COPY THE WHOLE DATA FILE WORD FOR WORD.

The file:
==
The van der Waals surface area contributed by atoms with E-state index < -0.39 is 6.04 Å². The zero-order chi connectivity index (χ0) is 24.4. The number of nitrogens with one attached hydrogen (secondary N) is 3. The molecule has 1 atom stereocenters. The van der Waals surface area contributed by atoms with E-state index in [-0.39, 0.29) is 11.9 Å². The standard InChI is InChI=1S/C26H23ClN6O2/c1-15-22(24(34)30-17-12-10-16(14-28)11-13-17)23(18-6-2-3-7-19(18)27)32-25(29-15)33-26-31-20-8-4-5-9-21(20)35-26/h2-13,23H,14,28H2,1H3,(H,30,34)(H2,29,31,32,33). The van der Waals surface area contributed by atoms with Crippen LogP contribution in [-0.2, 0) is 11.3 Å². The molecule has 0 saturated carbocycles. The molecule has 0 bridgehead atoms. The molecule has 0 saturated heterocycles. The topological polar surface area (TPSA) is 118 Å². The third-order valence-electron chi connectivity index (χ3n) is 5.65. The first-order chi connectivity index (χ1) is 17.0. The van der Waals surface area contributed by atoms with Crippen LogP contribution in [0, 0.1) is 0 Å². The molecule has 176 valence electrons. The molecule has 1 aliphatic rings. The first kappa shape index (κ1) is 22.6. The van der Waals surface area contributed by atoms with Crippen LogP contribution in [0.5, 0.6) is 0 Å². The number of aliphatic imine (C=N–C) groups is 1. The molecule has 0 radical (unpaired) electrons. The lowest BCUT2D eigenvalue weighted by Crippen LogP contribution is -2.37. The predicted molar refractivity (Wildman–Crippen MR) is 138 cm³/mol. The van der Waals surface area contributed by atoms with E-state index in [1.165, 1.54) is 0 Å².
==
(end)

The van der Waals surface area contributed by atoms with E-state index < -0.39 is 6.04 Å². The zero-order chi connectivity index (χ0) is 24.4. The number of nitrogens with one attached hydrogen (secondary N) is 3. The molecule has 1 atom stereocenters. The van der Waals surface area contributed by atoms with E-state index in [-0.39, 0.29) is 11.9 Å². The standard InChI is InChI=1S/C26H23ClN6O2/c1-15-22(24(34)30-17-12-10-16(14-28)11-13-17)23(18-6-2-3-7-19(18)27)32-25(29-15)33-26-31-20-8-4-5-9-21(20)35-26/h2-13,23H,14,28H2,1H3,(H,30,34)(H2,29,31,32,33). The van der Waals surface area contributed by atoms with Crippen LogP contribution in [-0.2, 0) is 11.3 Å². The molecule has 0 saturated carbocycles. The molecule has 0 bridgehead atoms. The molecule has 0 saturated heterocycles. The topological polar surface area (TPSA) is 118 Å². The third-order valence-electron chi connectivity index (χ3n) is 5.65. The first-order chi connectivity index (χ1) is 17.0. The van der Waals surface area contributed by atoms with Crippen LogP contribution in [0, 0.1) is 0 Å². The molecule has 176 valence electrons. The molecule has 1 aliphatic rings. The first kappa shape index (κ1) is 22.6. The van der Waals surface area contributed by atoms with Crippen LogP contribution in [0.5, 0.6) is 0 Å². The number of aliphatic imine (C=N–C) groups is 1. The molecule has 0 radical (unpaired) electrons. The lowest BCUT2D eigenvalue weighted by Crippen LogP contribution is -2.37. The predicted molar refractivity (Wildman–Crippen MR) is 138 cm³/mol. The van der Waals surface area contributed by atoms with E-state index in [1.165, 1.54) is 0 Å².